The Newtown Pentacle

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It’s National Grilled Cheese Sandwich Day, in these United States.

– photo by Mitch Waxman

Often, it seems to me that for most of the 20th century New York City waged an unyielding war against the natural environment. The process of city building, of course, has always been a tale of harnessing and controlling nature – but the 20th century in NYC saw something tantamount to a military campaign waged against clean water and air. The highways were driven through wetlands (called waste meadows at the time), and anything that could be plated over in concrete received a few inches of the stuff. Sewage and industrial runoff was channeled directly into waterways like my beloved Newtown Creek, garbage was burned in municipal incinerators or dumped into the ocean, and there doesn’t seem to have been any regard given to the natural world at all other than in the name of conquering it.

What can you do about it, though? This is the world as we received it.

– photo by Mitch Waxman

There’s a lot of hair pulling and teeth gnashing these days, in government circles, about how to rectify this inheritance. Partially its because the government people have to worry about fiscal responsibility, as related to flooding and storm resilience. It’s also about the fact that scientific opinion now points at the efficacy and effect which a healthy biome has on the welfare and earning potential of the citizenry, and the effect that environmental factors have on the economic prosperity of urban areas. Here, at your Newtown Pentacle – and on my many walking tours of the creeklands – I’ve been known to rattle on about storm water, green roofs, the Maspeth heat island effect, bioswales, and all other the other types of so called “Green Infrastructure” which officialdom has been experimenting with in the attempt to get a handle on this inheritance from earlier generations.

“Gray Infrastructure” is defined as sewer plants, retention tanks, various sorts of concrete structural devices which are found deep below the street – that sort of thing. “Gray” is incredibly expensive, and disruptive to the day to day lives of the citizenry as it disturbs the flow of traffic during construction and also generates noise and dust. “Green” is far cheaper, and uses the mechanisms of nature itself to accomplish the same goal as gray. The corollary of using the “green” approach is that you also get the aesthetic and practical benefits of having vegetation in your neighborhood – trees which shade both buildings and pavement for instance, meaning that summer heatwaves are theoretically less severe in terms of energy costs. Green is a win, win – essentially.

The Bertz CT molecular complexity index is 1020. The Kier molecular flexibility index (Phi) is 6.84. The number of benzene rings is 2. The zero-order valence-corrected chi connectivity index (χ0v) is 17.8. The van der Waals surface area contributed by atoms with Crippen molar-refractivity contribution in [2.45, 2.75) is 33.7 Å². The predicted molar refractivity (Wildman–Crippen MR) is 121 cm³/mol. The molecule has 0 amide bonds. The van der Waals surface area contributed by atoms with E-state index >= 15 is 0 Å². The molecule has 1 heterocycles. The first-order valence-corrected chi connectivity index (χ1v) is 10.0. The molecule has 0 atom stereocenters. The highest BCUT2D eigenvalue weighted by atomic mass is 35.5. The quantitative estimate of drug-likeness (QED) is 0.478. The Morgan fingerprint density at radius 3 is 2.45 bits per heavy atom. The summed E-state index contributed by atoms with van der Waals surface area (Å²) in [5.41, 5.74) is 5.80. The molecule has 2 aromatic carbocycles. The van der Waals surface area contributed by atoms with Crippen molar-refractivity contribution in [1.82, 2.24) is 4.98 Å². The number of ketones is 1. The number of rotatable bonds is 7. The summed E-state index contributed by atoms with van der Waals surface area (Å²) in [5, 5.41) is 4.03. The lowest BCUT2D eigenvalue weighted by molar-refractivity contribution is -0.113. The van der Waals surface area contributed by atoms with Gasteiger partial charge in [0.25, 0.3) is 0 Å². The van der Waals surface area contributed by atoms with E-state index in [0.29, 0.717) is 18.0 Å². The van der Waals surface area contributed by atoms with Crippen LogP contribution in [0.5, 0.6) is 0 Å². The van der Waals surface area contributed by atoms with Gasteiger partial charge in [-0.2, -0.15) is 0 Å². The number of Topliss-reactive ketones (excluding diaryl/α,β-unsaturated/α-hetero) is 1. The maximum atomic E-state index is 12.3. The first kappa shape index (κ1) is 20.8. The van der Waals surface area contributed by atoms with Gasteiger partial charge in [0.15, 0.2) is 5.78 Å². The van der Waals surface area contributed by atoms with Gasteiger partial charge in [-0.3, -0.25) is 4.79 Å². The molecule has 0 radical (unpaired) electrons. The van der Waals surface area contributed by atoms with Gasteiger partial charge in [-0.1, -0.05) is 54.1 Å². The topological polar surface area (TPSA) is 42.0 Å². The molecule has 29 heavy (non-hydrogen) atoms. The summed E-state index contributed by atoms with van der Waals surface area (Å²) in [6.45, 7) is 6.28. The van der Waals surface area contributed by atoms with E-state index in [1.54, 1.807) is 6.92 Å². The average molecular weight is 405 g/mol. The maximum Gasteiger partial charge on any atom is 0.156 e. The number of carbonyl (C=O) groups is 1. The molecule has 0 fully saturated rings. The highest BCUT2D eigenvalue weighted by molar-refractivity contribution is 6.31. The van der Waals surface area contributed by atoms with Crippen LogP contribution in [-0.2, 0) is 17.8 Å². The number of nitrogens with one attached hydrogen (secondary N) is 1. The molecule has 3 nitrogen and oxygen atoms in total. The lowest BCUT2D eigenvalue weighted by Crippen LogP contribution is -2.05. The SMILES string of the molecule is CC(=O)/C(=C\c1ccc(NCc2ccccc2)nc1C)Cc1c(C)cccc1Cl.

– photo by Mitch Waxman

That’s one of the literally hundreds of outfall pipes you will observe in Long Island City which descend from the elevated highways – in this case an onramp to the Long Island Expressway on Borden Avenue. To my knowledge – there is not a single bridge, elevated highway, or subway in the City of New York which doesn’t ultimately drain into the combined sewer system or – in fact – directly into area waterways. Even the brand spanking new Kosciuszko Bridge that the NYS DOT is building over my beloved Newtown Creek right now will drain into the creek via a system called a “vortex drain.”

This post is not meant as a chide, however, rather it’s meant to point out to anybody in the world of officialdom who might be reading this that there’s a huge opportunity to do something curative around these outfall pipes using the “Green Infrastructure” approach.

– photo by Mitch Waxman

That overpass, spillway, and pipe – in this case – are the property of the State government. The drain, sewer, and sidewalk are likely owned by the City government. What if the spillway contained a small rain garden designed to drink up water and catch the trash coming down from the highway? The City wins in not paying fines to the State for clean water violations, and the State solves a problem it caused, and all for the price of a bit of gardening.

These hundreds of outfall pipes and their spillways would make for a brilliant spot to install some of that “Green Infrastructure” mentioned above. As far as maintenance of the installation, local community boards could “adopt” these outfalls and parcel out the care and maintenance duties (trash removal mainly) to their constituent businesses and community organizations (Boy Scouts, Kiwanis clubs, etc.) in the same manner as upstate communities do with the “adopt a highway” program. Win?

What if?


Upcoming Tours and events

First Calvary Cemetery walking tour, May 6th.

With Atlas Obscura’s Obscura Day 2017, Calvary Cemetery Walking Tour – details and tix here.

MAS Janeswalk free walking tour, May 7th.

Visit the new Newtown Creek Alliance/Broadway Stages green roof, and the NCA North Henry Street Project – details and tix here.


“follow” me on Twitter- @newtownpentacle

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Written by Mitch Waxman

April 12, 2017 at 3:15 pm

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